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Anthropology term paper

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"If the physical causation argument is generally correct, then supra-physical properties and entities have no direct effect on anything, and therefore they have no direct explanatory import for anything--regardless of whether supra-physical or super-organic properties or entities might be said to "exist" in some sense, and regardless of whether some people believe them to exist, and to have causal efficacy, and then act according to those mistaken beliefs. The physical causation argument implies further that event-laws, which are correlations among types of events, are not causal laws that "govern" and therefore explain the behavior of human beings and other physical entities. Explanatory laws should be conceptualized instead as being of two kinds, the first stating that a physical entity is of a certain kind if it has a certain constellation of physical properties, and the second stating that types of physical properties or entities interact in certain ways (O'Meara 1997, n.d.). The implications of this "physical account" for understanding human affairs might be referred to as "causal individualism" in order to distinguish it from "methodological individualism," which incorrectly allows mind/brain and society/individual causal dualism, and which incorrectly takes correlations among events as causal or (at least) explanatory laws, and then vainly strives to show how the supposedly causal terms referring to supra-physical properties and entities could be reduced to causal terms referring only to physical individuals. Consequently, it would be a mistake to assume, as Harris does ( 1997: 411), that causal individualism is just a terminological variant of methodological individualism, and therefore subject to the same time-worn criticisms. Causal individualism flatly denies the two major premises of methodological individualism: (1) the empirical premise that supra-physical properties and entities are causal properties and entities, and (2) the conceptual premise that correlations among types of events are causal laws."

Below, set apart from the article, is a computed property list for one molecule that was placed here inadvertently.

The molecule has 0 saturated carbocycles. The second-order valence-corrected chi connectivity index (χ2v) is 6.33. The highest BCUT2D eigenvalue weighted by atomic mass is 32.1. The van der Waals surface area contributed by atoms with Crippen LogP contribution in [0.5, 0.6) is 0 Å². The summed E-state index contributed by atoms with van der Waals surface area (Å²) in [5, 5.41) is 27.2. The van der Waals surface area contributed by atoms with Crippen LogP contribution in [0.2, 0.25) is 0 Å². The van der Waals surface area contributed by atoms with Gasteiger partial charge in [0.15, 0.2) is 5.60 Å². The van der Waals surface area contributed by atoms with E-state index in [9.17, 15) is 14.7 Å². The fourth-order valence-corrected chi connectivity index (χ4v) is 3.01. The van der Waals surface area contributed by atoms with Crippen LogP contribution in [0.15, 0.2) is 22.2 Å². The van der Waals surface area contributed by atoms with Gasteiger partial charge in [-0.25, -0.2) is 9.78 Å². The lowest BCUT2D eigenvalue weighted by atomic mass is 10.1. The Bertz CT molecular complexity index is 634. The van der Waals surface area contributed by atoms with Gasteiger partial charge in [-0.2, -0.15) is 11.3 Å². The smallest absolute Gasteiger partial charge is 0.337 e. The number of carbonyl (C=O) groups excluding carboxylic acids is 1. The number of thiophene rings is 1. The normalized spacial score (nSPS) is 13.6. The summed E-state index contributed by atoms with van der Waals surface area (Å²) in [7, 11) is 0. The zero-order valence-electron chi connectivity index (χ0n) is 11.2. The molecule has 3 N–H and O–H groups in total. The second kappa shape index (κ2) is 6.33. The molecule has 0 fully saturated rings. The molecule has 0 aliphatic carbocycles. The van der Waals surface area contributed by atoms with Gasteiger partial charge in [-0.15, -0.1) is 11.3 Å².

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"Most attempts to define ritual proceed by formulating the universal qualities of an autonomous phenomenon. They maintain, however provisionally, that there is something we can generally call ritual and whenever or wherever it occurs it has certain distinctive features. Such definitions inevitably come to function as a set of criteria for judging whether some specific activities can be deemed ritual. As a result, these definitions of ritual are not complete when they set up a single universal construct; additional categories are needed to account for all the data that do not fit neatly into the domain of the original term. Definitions of ritual must go on to suggest, explicitly or implicitly, the nature and relation of non-ritual activity and various degrees of nearly-but-not-quite-ritual behavior. Hence, a good deal of writing about ritual involves extensive exercises in cleaning up all the data and terms that are not included in the main definition. As a taxonomic enterprise, universal categories have made undisputed contributions to the organization and extension of both empirical observation and particular knowledge systems. Yet with regard to the study of ritual, the initial usefulness of this approach may have begun to give way to a bewildering number of problems."
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"The experience with the zoning project led to further decreases in the participation of the research team in the community mental health program. The team was no longer concerned about the utility of their efforts to the clinical staff. They were concerned with the research needs of community groups, and justified their approach in terms of the preventative component of the community mental health approach. At this point they "discovered" the advocacy anthropology approach. Although community mental health programming was intended primarily to provide mental health care directly to patients, a certain portion of resources could be allocated to alleviating community-based causes of mental health problems, such as bad schools or little economic opportunity. The approach was successfully applied in a number of different contexts following the somewhat fortuitous "discovery" of the approach. The projects selected were related to community needs and the developing data base of the research team."
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